Budget Negotiations: Capturing Your Heart and Revenue PART 1
2-minute read | Part 1 of 2
Powerfully negotiate your site’s clinical trial budget with your sponsor/CRO by taking a three-prong approach:
- Evaluate protocols requirements
- Develop and calculate overhead
- Leverage your site’s strength and experience
Our recent webinar shared insights from resident BTC Network experts, Adam Schear, Senior Clinical Financial Analyst and Joey Nguyen, Clinical Financial Analyst I.
“There’s been a lot of changes in the industry and you want to set a standard for your site, even though some sponsors are setting limits,” Adam explained.
In order to maximize your budget, Joey advised being prudent and methodical in your approach.
“The first and foremost thing you want to understand are the protocol requirements, prior to the budget evaluation. When you get the CTA and the budget, you want to start cranking away your values but you should think about opening that protocol instead and really start digging deep, making sure you understand what the entire study is going to entail,” Joey explained.
A strategy to consider is outlining specific budget line items to prevent unforeseen expenses, particularly when it comes to site preparations:
- Will you need to upgrade current equipment such as freezers and/or purchase new equipment? Ensure you have the proper hardware to conduct the study.
- Will staff need specific training on EDC (electronic data capture) systems? Remember, no two are
ever the same so budget adequately to cover proper training expenses.
- Will you be able to meet enrollment goals? Evaluate your patient database, reviewing the I & E
criteria to avoid issues of patient disqualification.
“Do your due diligence for the sponsor/CRO so you can take on studies and manage
them completely and cost effectively,” said Joey. “Get your preparations in place and
then develop the budget.”
It is important for sites to:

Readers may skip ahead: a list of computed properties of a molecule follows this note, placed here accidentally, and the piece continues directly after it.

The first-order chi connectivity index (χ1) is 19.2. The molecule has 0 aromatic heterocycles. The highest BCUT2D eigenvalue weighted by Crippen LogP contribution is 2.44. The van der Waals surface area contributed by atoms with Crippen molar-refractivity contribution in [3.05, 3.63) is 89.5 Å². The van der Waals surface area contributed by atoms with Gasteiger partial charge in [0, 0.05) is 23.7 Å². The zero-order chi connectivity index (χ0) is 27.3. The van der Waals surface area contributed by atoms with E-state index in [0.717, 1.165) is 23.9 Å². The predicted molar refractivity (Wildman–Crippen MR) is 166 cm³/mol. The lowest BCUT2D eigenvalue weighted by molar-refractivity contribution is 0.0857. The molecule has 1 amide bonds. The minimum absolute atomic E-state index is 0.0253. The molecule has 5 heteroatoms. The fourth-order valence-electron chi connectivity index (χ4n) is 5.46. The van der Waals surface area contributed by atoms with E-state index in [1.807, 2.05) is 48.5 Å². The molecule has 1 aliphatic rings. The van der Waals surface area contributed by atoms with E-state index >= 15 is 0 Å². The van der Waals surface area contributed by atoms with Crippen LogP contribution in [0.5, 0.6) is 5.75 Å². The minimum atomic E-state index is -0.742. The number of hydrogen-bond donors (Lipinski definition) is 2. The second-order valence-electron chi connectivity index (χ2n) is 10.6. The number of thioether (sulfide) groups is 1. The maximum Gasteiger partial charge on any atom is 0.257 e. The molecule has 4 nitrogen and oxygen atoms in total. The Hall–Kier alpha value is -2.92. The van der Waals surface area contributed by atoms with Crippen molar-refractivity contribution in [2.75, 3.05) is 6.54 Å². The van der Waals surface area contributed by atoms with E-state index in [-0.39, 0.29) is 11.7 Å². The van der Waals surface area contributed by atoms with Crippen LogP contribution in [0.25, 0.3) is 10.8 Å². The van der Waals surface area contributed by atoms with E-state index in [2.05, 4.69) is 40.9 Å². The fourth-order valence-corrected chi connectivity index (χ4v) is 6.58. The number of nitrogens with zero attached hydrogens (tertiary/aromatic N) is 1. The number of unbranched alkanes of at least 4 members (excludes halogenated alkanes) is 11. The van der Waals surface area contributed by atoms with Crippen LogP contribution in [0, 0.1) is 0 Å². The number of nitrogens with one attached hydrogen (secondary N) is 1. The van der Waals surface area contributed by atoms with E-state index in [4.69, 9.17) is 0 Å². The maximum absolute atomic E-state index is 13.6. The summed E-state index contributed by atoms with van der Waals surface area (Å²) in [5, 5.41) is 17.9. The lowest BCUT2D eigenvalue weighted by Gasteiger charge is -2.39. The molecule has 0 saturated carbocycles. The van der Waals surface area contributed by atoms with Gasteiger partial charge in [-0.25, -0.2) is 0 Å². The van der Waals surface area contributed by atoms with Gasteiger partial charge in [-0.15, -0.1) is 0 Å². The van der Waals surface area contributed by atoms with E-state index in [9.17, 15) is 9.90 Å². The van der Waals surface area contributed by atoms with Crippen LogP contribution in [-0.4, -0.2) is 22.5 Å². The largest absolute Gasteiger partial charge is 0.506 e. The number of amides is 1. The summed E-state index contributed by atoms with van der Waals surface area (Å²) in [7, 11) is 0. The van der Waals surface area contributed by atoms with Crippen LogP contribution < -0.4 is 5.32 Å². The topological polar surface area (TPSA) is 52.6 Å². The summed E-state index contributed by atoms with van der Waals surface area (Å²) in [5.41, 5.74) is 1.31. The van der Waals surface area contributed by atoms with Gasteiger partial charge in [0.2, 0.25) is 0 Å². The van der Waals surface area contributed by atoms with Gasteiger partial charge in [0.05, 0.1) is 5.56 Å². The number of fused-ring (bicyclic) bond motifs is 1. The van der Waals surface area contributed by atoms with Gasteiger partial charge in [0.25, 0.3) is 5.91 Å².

- Record the cost of each procedure.
- Log and track costs from study to study so you can compare and understand the range.
- Recognize the time and effort each procedure takes.
- Understand the therapeutic areas of study you’re most familiar with in order to leverage your experience.
- Plan for costs of unforeseen expenses, “…the types of expenses that happen all the time in studies
but they aren’t necessarily procedure specific,” Joey explained.
These expenses can include but are not limited to fees for coordinators, investigators, sub-investigators, subcontracted nurses, other specialists and physicians and third-party vendors such as sleep labs and imaging facilities.
"Shop around. Get the best price and rate you possibly can. Let the sponsor know you’re doing this because you’re demonstrating you’re working to keep costs down,” said Joey.
Another huge unforeseen expense can be data entry. Whether it’s a screening or baseline visit or a safety follow up, it takes time away from in-house staff tasked with other duties that generate greater revenue for the site. “That’s money lost when time is lost with that type of work,” Joey said. Storing data, whether it’s paper or digital, can be a requirement of sponsor/CROs and timelines can run from 15 to 25 years. Whether it’s stored in a closet, a cloud or is part of your CTMS, account for this in the budget.
“Be aggressive and be reasonable at the same time. Think about your site’s therapeutic expertise. If you don’t need a lot of training, you’re bringing assurance to the sponsor. Recognize the value of your established patient database. It’s worth its weight in gold to the sponsor when there’s less advertising needed,” Joey remarked.
Adam added “If you’re in a geographic area that’s attractive to the sponsor/CRO for a given indication in their clinical trial, they’ll recognize you’ll be able to fill a study quickly.”
Demonstrate your reliability by employing good follow-up practices, reaching out regularly, every one to two days. The sponsor/CRO has deadlines to meet. Prompt study implementation, meeting enrollment goals rapidly and being accountable will impress upon the sponsor/CRO that it’s to their advantage to retain your services.
“The accuracy of your work, clean data and the timely submission of documentation are all reassuring to the sponsor,” said Joey.
Part 2 of this series to follow.
Post by Melissa Daley -
Melissa develops social media and marketing content strategies and produces a variety of collateral with creative, effective messaging. Melissa has served as an educator in higher education for close to two decades.